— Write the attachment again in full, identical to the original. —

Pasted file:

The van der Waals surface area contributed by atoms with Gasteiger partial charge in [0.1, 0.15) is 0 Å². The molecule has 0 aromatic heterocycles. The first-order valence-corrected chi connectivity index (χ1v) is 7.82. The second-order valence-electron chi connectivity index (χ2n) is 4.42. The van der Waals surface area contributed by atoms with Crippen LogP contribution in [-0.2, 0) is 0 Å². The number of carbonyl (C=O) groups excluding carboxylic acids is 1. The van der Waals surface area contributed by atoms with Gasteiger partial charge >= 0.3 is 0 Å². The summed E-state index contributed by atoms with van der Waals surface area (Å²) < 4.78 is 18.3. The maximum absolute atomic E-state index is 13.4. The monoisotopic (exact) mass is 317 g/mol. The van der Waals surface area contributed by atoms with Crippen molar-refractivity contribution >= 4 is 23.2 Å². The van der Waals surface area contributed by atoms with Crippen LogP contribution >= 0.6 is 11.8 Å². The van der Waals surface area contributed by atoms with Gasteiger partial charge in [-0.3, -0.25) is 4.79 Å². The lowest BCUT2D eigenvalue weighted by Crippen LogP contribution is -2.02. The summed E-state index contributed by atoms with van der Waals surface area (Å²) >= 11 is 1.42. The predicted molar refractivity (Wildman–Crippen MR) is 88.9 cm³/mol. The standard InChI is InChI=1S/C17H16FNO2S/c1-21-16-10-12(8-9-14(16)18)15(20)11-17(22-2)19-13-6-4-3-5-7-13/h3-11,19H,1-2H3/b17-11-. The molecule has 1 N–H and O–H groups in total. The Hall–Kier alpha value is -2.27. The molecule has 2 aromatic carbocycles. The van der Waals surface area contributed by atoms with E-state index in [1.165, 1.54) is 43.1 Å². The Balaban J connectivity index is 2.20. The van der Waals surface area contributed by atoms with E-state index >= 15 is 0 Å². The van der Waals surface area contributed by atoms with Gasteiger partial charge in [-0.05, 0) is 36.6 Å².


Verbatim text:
The van der Waals surface area contributed by atoms with Gasteiger partial charge in [0.1, 0.15) is 0 Å². The molecule has 0 aromatic heterocycles. The first-order valence-corrected chi connectivity index (χ1v) is 7.82. The second-order valence-electron chi connectivity index (χ2n) is 4.42. The van der Waals surface area contributed by atoms with Crippen LogP contribution in [-0.2, 0) is 0 Å². The number of carbonyl (C=O) groups excluding carboxylic acids is 1. The van der Waals surface area contributed by atoms with Gasteiger partial charge >= 0.3 is 0 Å². The summed E-state index contributed by atoms with van der Waals surface area (Å²) < 4.78 is 18.3. The maximum absolute atomic E-state index is 13.4. The monoisotopic (exact) mass is 317 g/mol. The van der Waals surface area contributed by atoms with Crippen molar-refractivity contribution >= 4 is 23.2 Å². The van der Waals surface area contributed by atoms with Crippen LogP contribution >= 0.6 is 11.8 Å². The van der Waals surface area contributed by atoms with Gasteiger partial charge in [-0.3, -0.25) is 4.79 Å². The lowest BCUT2D eigenvalue weighted by Crippen LogP contribution is -2.02. The summed E-state index contributed by atoms with van der Waals surface area (Å²) >= 11 is 1.42. The predicted molar refractivity (Wildman–Crippen MR) is 88.9 cm³/mol. The standard InChI is InChI=1S/C17H16FNO2S/c1-21-16-10-12(8-9-14(16)18)15(20)11-17(22-2)19-13-6-4-3-5-7-13/h3-11,19H,1-2H3/b17-11-. The molecule has 1 N–H and O–H groups in total. The Hall–Kier alpha value is -2.27. The molecule has 2 aromatic carbocycles. The van der Waals surface area contributed by atoms with E-state index in [1.165, 1.54) is 43.1 Å². The Balaban J connectivity index is 2.20. The van der Waals surface area contributed by atoms with E-state index >= 15 is 0 Å². The van der Waals surface area contributed by atoms with Gasteiger partial charge in [-0.05, 0) is 36.6 Å².